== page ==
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October 21, 2009


Sigh. It's a long, long way from the heady optimism of Liberation Theology's heyday in Latin America, isn't it. I guess it speaks volumes to me that I didn't even read past the headline when I read about Benedict extending a hand to disgruntled Anglicans -- I just really feel like they deserve each other, which is small-minded and petty. I know a lot of people are sort of in agony about it now, but I am, for better or worse, no longer one of them.

Thanks, Pica. I'm not in agony either; I feel pretty detached, but still wanted to comment.

A couple of reflections from Nouwen that I have recieved coincidentally the last few days! It is hard to bear the big picture in mind always All these tactical political moves are perhaps just a steps of a greater divine dance that is happening that will be gradually revealed to us in "the fullness of time".

Believing in the Church
The Church is an object of faith. In the Apostles' Creed we pray: "I believe in God, the Father, ... in Jesus Christ, his only Son º in the Holy Spirit, the holy catholic Church, the communion of saints, the forgiveness of sins, the resurrection of the body and the life everlasting." We must believe in the Church! The Apostles' Creed does not say that the Church is an organization that helps us to believe in God, Father, Son, and Holy Spirit. No, we are called to believe in the Church with the same faith we believe in God.

Often it seems harder to believe in the Church than to believe in God. But whenever we separate our belief in God from our belief in the Church, we become unbelievers. God has given us the Church as the place where God becomes God-with-us.

The Church, Spotless and Tainted
The Church is holy and sinful, spotless and tainted. The Church is the bride of Christ, who washed her in cleansing water and took her to himself "with no speck or wrinkle or anything like that, but holy and faultless" (Ephesians 5:26-27). The Church too is a group of sinful, confused, anguished people constantly tempted by the powers of lust and greed and always entangled in rivalry and competition.

When we say that the Church is a body, we refer not only to the holy and faultless body made Christ-like through baptism and Eucharist but also to the broken bodies of all the people who are its members. Only when we keep both these ways of thinking and speaking together can we live in the Church as true followers of Jesus.

As a Methodist in the American Southwest, the subtleties of this situation are lost on me. In fact, my first thought was regarding Henry VIII and what he might think of the Catholic Church extending any sort of olive branch to Anglicans, rather than any sort of contemporary issue. My husband's family are lapsed Irish Catholics, but his mother's break with the Church involved the size of her family and methods for keeping it small, something that obviously pre-dated his existence. I do understand something of the draw of the Church, though. Even after all of these years after breaking with the Church, she is still concerned with papal decrees and other Church pronouncements. A few years back, she called me to say that she'd like to be cremated, now that the Catholic Church no longer prohibits that. What a powerful hold the Catholic tradition retains on her 72 year-old heart.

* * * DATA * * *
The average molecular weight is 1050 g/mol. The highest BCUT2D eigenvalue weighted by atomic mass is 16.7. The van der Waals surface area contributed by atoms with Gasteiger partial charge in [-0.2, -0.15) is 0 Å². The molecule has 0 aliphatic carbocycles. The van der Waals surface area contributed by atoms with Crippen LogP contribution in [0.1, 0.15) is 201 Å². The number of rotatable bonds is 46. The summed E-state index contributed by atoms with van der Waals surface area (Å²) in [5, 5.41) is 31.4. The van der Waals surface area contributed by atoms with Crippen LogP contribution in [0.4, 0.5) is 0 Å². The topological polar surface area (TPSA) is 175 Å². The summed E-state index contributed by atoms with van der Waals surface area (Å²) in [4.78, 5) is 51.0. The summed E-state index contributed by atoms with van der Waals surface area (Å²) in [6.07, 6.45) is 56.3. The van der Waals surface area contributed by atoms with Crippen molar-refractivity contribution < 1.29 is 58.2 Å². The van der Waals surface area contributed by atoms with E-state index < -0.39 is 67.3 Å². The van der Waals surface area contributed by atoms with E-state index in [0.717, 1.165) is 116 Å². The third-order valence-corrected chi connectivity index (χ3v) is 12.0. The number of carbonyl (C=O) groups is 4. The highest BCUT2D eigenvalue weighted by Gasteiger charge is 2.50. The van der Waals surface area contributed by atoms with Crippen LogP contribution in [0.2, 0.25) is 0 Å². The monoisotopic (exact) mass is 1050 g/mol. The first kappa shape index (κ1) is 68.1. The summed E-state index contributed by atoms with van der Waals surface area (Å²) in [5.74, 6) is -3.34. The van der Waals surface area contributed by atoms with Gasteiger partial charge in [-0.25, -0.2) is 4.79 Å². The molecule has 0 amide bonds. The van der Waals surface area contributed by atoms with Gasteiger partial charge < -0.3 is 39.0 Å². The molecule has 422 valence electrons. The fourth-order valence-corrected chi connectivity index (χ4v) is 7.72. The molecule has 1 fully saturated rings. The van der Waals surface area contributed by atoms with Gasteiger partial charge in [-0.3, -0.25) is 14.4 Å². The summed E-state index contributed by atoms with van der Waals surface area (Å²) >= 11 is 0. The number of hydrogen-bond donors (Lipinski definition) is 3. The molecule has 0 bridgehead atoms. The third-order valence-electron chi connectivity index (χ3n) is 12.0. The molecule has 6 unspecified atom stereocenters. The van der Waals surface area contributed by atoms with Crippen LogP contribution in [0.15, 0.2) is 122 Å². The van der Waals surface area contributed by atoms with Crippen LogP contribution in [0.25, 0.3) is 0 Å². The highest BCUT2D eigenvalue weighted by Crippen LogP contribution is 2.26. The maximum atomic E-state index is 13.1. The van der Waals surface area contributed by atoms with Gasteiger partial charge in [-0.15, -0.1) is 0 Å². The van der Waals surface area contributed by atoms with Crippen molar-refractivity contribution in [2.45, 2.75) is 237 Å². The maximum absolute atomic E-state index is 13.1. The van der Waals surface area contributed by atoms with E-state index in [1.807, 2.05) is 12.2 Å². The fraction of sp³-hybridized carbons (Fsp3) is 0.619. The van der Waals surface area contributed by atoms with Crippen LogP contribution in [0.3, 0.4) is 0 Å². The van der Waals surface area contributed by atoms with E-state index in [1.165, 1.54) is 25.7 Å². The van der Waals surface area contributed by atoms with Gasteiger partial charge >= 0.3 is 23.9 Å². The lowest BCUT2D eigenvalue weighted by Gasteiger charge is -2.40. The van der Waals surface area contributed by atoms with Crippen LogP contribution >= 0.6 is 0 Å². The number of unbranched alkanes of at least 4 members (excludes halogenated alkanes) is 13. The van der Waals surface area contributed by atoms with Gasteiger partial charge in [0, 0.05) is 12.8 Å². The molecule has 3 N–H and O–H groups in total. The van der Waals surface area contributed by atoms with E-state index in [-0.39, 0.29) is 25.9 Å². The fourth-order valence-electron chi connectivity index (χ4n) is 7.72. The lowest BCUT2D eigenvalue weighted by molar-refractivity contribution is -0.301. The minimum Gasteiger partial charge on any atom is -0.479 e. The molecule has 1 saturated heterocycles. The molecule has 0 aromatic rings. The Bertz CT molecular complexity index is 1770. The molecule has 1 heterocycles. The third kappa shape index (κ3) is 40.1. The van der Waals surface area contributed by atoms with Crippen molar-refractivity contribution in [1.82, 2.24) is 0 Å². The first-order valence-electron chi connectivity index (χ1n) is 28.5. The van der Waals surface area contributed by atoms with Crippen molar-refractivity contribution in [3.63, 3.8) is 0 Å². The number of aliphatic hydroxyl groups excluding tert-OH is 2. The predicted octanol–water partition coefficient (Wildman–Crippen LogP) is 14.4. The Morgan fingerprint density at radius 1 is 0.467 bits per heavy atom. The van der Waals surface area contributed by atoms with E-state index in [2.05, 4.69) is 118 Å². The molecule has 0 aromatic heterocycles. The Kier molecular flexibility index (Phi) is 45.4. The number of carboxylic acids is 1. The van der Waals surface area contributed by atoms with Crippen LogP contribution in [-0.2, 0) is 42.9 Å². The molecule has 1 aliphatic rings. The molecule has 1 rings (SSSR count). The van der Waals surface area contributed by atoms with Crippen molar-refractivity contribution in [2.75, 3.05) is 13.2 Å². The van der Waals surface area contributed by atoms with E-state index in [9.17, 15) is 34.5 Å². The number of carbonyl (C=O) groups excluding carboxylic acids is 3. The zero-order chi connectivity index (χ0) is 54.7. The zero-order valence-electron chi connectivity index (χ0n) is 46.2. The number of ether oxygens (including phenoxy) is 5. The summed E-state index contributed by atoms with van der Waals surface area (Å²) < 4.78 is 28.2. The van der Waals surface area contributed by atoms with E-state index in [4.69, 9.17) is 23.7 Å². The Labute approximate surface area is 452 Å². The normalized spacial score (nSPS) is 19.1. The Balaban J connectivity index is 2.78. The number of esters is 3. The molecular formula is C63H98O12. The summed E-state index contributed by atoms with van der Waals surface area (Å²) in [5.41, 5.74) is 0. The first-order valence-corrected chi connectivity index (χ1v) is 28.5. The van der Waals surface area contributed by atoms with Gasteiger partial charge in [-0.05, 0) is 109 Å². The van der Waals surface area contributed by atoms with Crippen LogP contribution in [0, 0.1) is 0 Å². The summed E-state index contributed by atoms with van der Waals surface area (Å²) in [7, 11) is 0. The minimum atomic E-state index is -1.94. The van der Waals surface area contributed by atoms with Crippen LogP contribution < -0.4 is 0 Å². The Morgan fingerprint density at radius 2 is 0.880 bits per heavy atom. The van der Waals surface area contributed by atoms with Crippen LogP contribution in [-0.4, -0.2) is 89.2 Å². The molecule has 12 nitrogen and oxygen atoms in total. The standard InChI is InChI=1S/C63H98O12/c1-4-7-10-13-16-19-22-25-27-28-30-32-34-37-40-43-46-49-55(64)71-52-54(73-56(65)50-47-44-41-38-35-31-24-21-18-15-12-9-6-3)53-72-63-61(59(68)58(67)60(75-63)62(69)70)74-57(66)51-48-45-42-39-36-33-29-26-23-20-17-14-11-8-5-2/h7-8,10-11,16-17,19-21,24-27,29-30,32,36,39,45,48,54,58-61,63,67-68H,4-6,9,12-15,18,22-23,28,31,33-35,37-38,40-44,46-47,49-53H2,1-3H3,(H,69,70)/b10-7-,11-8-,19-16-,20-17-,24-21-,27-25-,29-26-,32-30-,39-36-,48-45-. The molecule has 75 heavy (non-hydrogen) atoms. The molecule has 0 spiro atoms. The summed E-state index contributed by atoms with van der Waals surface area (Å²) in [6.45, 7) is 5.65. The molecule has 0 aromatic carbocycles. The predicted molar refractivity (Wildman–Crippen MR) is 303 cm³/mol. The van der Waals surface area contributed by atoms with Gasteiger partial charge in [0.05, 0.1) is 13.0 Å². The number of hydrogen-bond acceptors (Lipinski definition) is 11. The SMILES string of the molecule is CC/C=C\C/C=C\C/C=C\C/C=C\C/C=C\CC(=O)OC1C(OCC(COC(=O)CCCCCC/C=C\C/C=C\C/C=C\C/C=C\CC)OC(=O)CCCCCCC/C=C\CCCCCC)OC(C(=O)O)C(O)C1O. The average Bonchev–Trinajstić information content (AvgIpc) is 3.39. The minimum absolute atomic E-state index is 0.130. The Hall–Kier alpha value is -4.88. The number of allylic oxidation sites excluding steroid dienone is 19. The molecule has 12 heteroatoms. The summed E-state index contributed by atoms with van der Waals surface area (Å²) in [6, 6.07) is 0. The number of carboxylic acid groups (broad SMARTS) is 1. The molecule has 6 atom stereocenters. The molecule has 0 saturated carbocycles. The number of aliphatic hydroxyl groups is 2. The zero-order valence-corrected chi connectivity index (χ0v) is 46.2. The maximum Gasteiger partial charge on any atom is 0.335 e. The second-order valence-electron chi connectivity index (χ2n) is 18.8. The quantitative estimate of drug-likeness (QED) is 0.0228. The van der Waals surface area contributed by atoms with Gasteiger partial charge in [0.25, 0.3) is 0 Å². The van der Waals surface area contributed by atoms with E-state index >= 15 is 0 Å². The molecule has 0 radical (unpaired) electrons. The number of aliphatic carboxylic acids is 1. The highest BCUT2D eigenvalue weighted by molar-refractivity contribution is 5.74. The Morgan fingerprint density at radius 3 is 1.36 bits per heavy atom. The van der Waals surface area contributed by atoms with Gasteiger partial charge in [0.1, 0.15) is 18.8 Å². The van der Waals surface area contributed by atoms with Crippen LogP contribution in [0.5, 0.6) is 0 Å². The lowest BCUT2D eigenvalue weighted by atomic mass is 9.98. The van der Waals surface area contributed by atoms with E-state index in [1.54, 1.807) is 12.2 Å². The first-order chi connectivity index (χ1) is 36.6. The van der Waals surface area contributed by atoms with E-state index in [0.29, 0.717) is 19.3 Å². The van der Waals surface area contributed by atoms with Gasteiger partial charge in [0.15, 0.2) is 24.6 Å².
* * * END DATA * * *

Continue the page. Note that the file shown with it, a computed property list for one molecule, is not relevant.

A friend commented by email:

"Beth, these observations are very apposite. A practicing Roman Catholic told me today that Benedict XVI is simply destroying the RCC. Apparently the strategy is to force the liberal Catholics to leave and go elsewhere."

A friend ... who is both Italian and Catholic...phoned me this morning. "Did you hear that the Pope is accepting Anglican priests? Just wait till they hear that they need to learn Italian!"

My first thought was how upset progressive Roman Catholics must be.

I think you are right that this is mostly about the fatal tendency in institutions for the preservation of the institution to become the overriding aim.

As Sarah Silverman says "sell the Vatican and feed the hungry"

As a liturgical Lutheran who's looking forward to Reformation Sunday this week-end, I enjoyed your post, especially the ideas in #5. It's been an interesting summer for Lutherans, although our struggles with the sexuality issue seem to attract less press. For folks who need a different message than that offered by conservative Catholics and Anglicans but a mass-like liturgy (Luther was a Catholic monk before he nailed his theses on the Wittenberg door, so he learned liturgy from the experts of his time), I'd suggest the ELCA, where we are now accepting everyone, regardless of sexual orientation and ordaining gays and lesbians in lifelong committed relationships. Of course, we'll continue to disagree about these decisions--at various Synod assemblies, we even formally agreed to disagree while respecting divergent views.

A bit after I read this yesterday, I saw on a Sunday night British church programme - a popular old chestnut we occasionally look at to see the church interiors or if we might like the music, which we generally don't so we turn it off - that the Pope is thinking of canonising Cardinal Newman. I suppose I might normally just have thought 'Oh, that's nice, though I'm not quite sure how they'll be able to claim he worked any miracles...' then I remembered about this, and it fell into place that this is probably a bit of cynical politicking.

Just by the way.

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